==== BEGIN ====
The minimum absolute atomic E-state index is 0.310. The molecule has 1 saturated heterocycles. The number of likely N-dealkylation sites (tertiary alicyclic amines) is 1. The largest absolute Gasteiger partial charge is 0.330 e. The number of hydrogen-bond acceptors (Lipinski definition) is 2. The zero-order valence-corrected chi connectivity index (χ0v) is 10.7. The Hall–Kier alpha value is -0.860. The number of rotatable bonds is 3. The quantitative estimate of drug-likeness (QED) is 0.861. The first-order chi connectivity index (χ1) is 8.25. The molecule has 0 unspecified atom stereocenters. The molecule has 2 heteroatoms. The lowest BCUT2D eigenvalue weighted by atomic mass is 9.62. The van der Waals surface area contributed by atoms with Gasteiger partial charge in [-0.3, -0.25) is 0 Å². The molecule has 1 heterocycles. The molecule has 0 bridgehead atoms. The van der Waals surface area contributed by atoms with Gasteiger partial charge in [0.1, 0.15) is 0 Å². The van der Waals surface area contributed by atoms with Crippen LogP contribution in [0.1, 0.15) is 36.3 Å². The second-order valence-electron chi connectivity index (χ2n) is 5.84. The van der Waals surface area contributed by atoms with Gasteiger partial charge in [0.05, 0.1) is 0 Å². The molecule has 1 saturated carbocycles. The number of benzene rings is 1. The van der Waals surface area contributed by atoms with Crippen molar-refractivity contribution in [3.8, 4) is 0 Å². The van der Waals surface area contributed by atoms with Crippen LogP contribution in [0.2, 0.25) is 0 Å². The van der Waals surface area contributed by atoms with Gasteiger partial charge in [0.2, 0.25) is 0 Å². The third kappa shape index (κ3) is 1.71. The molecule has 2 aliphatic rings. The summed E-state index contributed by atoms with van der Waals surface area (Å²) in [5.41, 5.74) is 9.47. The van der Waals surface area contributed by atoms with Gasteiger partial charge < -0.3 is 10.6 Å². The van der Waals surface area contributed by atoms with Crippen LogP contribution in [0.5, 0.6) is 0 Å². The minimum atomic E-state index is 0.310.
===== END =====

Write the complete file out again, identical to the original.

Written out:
The minimum absolute atomic E-state index is 0.310. The molecule has 1 saturated heterocycles. The number of likely N-dealkylation sites (tertiary alicyclic amines) is 1. The largest absolute Gasteiger partial charge is 0.330 e. The number of hydrogen-bond acceptors (Lipinski definition) is 2. The zero-order valence-corrected chi connectivity index (χ0v) is 10.7. The Hall–Kier alpha value is -0.860. The number of rotatable bonds is 3. The quantitative estimate of drug-likeness (QED) is 0.861. The first-order chi connectivity index (χ1) is 8.25. The molecule has 0 unspecified atom stereocenters. The molecule has 2 heteroatoms. The lowest BCUT2D eigenvalue weighted by atomic mass is 9.62. The van der Waals surface area contributed by atoms with Gasteiger partial charge in [-0.3, -0.25) is 0 Å². The molecule has 1 heterocycles. The molecule has 0 bridgehead atoms. The van der Waals surface area contributed by atoms with Gasteiger partial charge in [0.1, 0.15) is 0 Å². The van der Waals surface area contributed by atoms with Crippen LogP contribution in [0.1, 0.15) is 36.3 Å². The second-order valence-electron chi connectivity index (χ2n) is 5.84. The van der Waals surface area contributed by atoms with Gasteiger partial charge in [0.05, 0.1) is 0 Å². The molecule has 1 saturated carbocycles. The number of benzene rings is 1. The van der Waals surface area contributed by atoms with Crippen molar-refractivity contribution in [3.8, 4) is 0 Å². The van der Waals surface area contributed by atoms with Crippen LogP contribution in [0.2, 0.25) is 0 Å². The van der Waals surface area contributed by atoms with Gasteiger partial charge in [0.2, 0.25) is 0 Å². The third kappa shape index (κ3) is 1.71. The molecule has 2 aliphatic rings. The summed E-state index contributed by atoms with van der Waals surface area (Å²) in [5.41, 5.74) is 9.47. The van der Waals surface area contributed by atoms with Gasteiger partial charge < -0.3 is 10.6 Å². The van der Waals surface area contributed by atoms with Crippen LogP contribution in [0.5, 0.6) is 0 Å². The minimum atomic E-state index is 0.310.